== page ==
The capital’s streets once again reverberated to sustained sounds of cheers and joy as the London Marathon finally returned at full strength after an 889-day break due to Covid. And on a day of so many feelgood stories, perhaps the biggest one of all was provided by an NHS doctor who came a shock seventh in his first competitive outing over the distance.
Throughout the past 19 months Phil Sesemann has combined working in the A&E department at St James’s and Leeds General Infirmary with running more than 100 miles a week – accompanied by his loyal spaniel Kipchoge, who is named after the Kenyan world record-holder.
And the 29-year-old, who calls himself a “junior doctor and occasional distance athlete, unsponsored”, earned his reward by running 2hr 12min 58sec – a time quick enough to qualify for the Commonwealth Games and European championships next year.
“It’s been difficult, there have been challenges, but I’ve been really fortunate I’ve got brilliant colleagues,” said Sesemann, who was also celebrating his birthday. “It meant in September I was really able to reduce my hours down to avoid the risk of missing out due to Covid.”
Sesemann was also quick to praise his dog for her help in training too, adding: “Kipchoge is three years old and a spaniel cross – so she is a little bit mental. She will do 20-milers and stuff. She did a seven-day rolling 103 miles the other week. She seems to love it – but doesn’t get a choice. She usually lags behind but is a stalwart on the Leeds training scene.”
Race organisers were also celebrating with close to 36,000 people successfully running the 26.2 miles from Blackheath to the Mall.
With another 35,000 also expected to finish “virtually” across the globe, they believe they will be able to announce a world record number for runners in a single marathon on Monday – beating the previous best set by New York.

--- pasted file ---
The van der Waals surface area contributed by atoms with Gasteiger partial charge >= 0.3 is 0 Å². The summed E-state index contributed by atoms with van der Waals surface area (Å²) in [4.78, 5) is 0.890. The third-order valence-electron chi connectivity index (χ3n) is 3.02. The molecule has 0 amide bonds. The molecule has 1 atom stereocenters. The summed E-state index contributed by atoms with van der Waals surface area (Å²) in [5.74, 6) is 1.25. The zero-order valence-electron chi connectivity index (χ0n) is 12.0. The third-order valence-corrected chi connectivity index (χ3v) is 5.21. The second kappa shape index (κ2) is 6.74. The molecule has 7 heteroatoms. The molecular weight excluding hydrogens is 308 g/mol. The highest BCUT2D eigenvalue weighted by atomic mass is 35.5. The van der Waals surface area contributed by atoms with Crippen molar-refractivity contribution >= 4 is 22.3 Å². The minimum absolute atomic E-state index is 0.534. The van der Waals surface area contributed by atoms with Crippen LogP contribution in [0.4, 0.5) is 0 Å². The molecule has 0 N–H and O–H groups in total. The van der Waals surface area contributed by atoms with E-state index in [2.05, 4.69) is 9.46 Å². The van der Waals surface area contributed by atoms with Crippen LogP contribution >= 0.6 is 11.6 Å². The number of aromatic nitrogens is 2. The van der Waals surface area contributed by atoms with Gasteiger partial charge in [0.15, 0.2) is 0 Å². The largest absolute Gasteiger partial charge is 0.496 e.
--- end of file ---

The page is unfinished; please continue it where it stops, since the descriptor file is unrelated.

While crowds were down – with estimates of around half a million people watching compared to 750,000 in 2019 – organisers said that was in line with expectations after they encouraged people not to congregate in large numbers.
“The positive feeling that is out there is incredibly special,” said the event director, Hugh Brasher. “Finishers are telling me that their heart is singing. We have been through an incredibly dark 20 months, and we are not out of the woods, but this sends such a strong message of positiveness about the return to normality.
“We have a divided society, and we need to bring people together,” he added. “That is what the London Marathon is. It is far more than just 26.2 miles.”
The men’s race was won by Ethiopia’s Sisay Lemma in 2:04:01 – 27sec ahead of Vincent Kipchumba of Kenya. But the victor was unable to take his place on the podium after being flagged as a close contact of his compatriot Kinde Atanaw, who failed a Covid-19 test and was withdrawn from the race on Saturday night. Instead Lemma, who passed a PCR test to allow him to compete, was whisked back to the race hotel.
It led to the bizarre sight of Lemma’s agent, the 67-year-old Italian Gianni Demadonna, standing on top of the podium holding flowers.
The women’s race was won by the Kenyan Joyciline Jepkosgei, in 2:17:43. Degitu Azimeraw of Ethiopia was second with her compatriot Ashete Bekere third.
In 10th was Charlotte Purdue, who ran 2:23:26, the third-fastest ever time by a Briton. It was also vindication for the popular athlete, who was controversially left out of the Team GB squad for the Tokyo Olympics.
“I knew I was in good shape but I hadn’t run a marathon since 2019,” she said. “It is one thing saying I am in good shape and another to do it, so at least I feel I have been able to put myself back out there.”
Earlier participants went in 40 waves spread over a 90-minute period to avoid large crowds gathering rather than the usual bunch start. Unlike in past years there were no pacers to guide people to personal bests.
“This shows the London Marathon is back,” said Brasher. “There’s a smile on my face, seeing the crowds, seeing people together outdoors. This is what we do. Inspire activity for all ages, all demographics. And the icing on the cake is we’ve also raised millions for charity.”